In this edition of Finsight Spotlight: ChangeMakers, Economic Development Advisor, Richie Santos Diaz hosts Alejo Campos – Regional Director of Crime Stoppers in the Caribbean, Bermuda, and Latin America in an exclusive interview for Finsight.news shedding light on the work Crime Stoppers does to stop illicit activity in Latin America.
Latin America recorded massive growth in tech adoption in 2021, as well as the development of the use of cryptocurrency transnationally. With that, bad actors are getting more sophisticated and moving aggressively into cyberspace to facilitate illegal moves such as money laundering using blockchain and Fintech.
In the context of a high criminal activity region, how can authorities use digital transformation to fight crime, and what is the other side of the (crypto)coin? Watch the exclusive interview with Alejo Campos!
What is Crime Stoppers?
Crime Stoppers is a global organization initiated in the United States of America in 1977, which has since been working to create an ecosystem where communities connect properly with local and national authorities to fight against transnational crime. The main challenge that the organization has identified in achieving the aforementioned is that community members are reluctant in sharing information with the police or prosecutors as it turns out to be very dangerous for them. This is why Crime Stoppers is focused on being the anonymous and confidential bridge that connects communities and local authorities and has programs that support governments as well because they need better laws, technical and financial capabilities to be able to receive this anonymous information to help them to reach results. Crime Stoppers is also involved in Social Campaigns to help communities fully understand why they need to come forward with information they may have about criminals and their activities. Currently, it is present in El Salvador, Guatemala, Paraguay, Panama, Argentina, Columbia, and Mexico.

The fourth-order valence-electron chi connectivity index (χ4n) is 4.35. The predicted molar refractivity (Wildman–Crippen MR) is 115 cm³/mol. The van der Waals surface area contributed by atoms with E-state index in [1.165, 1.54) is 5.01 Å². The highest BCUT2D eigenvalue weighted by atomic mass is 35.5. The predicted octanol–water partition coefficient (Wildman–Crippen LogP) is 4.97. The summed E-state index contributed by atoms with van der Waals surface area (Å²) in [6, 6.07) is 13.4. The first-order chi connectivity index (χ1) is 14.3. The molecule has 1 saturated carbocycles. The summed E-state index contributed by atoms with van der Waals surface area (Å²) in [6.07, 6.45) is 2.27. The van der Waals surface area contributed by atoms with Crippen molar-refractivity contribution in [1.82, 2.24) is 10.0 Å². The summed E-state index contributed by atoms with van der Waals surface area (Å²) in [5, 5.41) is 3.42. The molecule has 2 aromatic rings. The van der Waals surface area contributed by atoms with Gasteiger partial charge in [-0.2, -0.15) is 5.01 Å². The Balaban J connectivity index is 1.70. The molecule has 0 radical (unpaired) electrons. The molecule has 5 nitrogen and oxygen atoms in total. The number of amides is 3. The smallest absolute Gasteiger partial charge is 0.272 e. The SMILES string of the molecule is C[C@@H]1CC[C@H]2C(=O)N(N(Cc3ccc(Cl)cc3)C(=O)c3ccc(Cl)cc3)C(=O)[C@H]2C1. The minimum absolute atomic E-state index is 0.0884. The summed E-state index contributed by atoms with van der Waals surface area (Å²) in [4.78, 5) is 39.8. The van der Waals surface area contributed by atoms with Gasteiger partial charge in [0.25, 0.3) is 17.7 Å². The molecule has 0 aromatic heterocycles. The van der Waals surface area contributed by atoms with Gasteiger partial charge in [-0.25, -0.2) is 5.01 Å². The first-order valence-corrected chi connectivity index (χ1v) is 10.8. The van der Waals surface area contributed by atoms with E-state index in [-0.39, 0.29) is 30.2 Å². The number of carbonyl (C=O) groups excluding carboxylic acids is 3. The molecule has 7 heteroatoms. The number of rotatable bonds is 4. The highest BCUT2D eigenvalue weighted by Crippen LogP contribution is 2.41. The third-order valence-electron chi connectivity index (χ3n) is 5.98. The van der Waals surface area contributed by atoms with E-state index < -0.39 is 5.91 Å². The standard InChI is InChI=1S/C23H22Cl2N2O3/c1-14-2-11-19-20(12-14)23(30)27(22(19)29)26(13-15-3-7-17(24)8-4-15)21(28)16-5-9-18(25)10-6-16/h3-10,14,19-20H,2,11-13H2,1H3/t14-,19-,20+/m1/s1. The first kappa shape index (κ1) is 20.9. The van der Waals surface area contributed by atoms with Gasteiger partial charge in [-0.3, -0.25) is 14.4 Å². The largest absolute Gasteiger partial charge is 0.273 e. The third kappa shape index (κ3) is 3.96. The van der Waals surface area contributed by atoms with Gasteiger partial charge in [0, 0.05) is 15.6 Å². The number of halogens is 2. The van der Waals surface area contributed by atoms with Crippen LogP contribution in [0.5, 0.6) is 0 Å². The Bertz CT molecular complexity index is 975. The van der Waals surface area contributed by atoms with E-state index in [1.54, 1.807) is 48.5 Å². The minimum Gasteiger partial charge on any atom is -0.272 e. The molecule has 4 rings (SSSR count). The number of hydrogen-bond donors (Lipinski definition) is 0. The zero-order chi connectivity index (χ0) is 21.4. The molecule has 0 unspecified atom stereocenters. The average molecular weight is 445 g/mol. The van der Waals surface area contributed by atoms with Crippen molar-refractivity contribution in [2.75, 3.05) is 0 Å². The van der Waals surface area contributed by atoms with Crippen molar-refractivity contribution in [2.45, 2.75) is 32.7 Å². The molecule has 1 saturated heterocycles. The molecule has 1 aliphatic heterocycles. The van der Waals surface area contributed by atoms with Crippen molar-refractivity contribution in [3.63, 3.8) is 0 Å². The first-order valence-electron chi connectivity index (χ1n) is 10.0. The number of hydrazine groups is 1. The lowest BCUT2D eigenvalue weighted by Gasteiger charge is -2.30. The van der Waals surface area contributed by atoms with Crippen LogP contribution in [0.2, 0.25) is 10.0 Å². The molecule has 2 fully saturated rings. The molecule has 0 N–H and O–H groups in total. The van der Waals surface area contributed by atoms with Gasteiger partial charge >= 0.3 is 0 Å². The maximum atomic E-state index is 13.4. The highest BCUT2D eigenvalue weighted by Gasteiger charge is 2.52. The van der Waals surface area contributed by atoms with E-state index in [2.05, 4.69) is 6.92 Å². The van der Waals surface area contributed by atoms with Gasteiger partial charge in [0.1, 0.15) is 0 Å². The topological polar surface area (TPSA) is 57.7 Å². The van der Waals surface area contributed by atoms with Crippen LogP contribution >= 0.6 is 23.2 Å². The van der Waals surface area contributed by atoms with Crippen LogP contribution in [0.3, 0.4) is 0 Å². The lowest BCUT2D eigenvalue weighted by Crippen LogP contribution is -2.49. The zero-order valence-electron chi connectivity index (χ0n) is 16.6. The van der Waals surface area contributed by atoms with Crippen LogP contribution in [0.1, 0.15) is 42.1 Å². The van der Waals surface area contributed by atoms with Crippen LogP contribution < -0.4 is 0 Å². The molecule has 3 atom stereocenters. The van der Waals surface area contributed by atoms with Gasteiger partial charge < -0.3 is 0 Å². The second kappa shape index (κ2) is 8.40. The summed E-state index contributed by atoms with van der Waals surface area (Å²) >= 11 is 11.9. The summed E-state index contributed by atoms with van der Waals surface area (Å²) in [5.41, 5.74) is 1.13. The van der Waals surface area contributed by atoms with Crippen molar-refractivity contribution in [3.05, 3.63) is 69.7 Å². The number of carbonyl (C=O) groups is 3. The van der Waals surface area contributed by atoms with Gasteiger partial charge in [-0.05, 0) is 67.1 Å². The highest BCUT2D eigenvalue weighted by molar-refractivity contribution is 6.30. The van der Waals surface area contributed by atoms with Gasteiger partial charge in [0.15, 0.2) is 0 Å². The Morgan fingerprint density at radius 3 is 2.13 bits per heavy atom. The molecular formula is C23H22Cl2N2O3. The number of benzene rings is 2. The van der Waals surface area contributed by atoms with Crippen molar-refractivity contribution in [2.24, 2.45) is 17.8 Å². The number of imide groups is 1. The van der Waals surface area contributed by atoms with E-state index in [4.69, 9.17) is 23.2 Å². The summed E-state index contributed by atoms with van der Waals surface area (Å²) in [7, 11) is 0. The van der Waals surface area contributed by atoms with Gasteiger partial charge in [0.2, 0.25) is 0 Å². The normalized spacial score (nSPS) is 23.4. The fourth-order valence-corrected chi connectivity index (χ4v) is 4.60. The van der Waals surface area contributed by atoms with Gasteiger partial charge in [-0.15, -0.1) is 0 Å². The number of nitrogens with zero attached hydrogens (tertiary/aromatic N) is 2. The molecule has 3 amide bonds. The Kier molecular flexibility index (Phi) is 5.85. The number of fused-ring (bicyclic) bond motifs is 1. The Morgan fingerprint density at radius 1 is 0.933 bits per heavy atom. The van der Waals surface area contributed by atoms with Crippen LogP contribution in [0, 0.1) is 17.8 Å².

Who is Alejo Campos?
Originally from Argentina Alejo last worked in the country as a coordinator of the government cabinet, after which he moved to El Salvador to work with a United Nations Development Programme (UNDP) task force officer for many years. After that, he worked in Mexico, the USA to Guatemala, and now in Panama.
Alejo’s role in Crime Stoppers allows him to be involved in the development of a new model of getting information required to stop crime within the Latin American region.
Can digital adoption work in stopping crime in Latin America or the rest of the world?
Cryptocurrency is definitely the future. Whilst in El Salvador a few months ago, Alejo recounts engaging with a local community there regarding the Bitcoin Law. In his estimation, it looks positive, however appropriate regulation is needed, not just law. Regulation will prevent the situation of turning this good opportunity to be an open door for criminal activity.
Once digital crimes can work transnationally via cryptocurrency more regulation and awareness creation is needed in the communities; whilst less corruption has to take place to complement the effort of fostering an ecosystem between local authorities and the communities.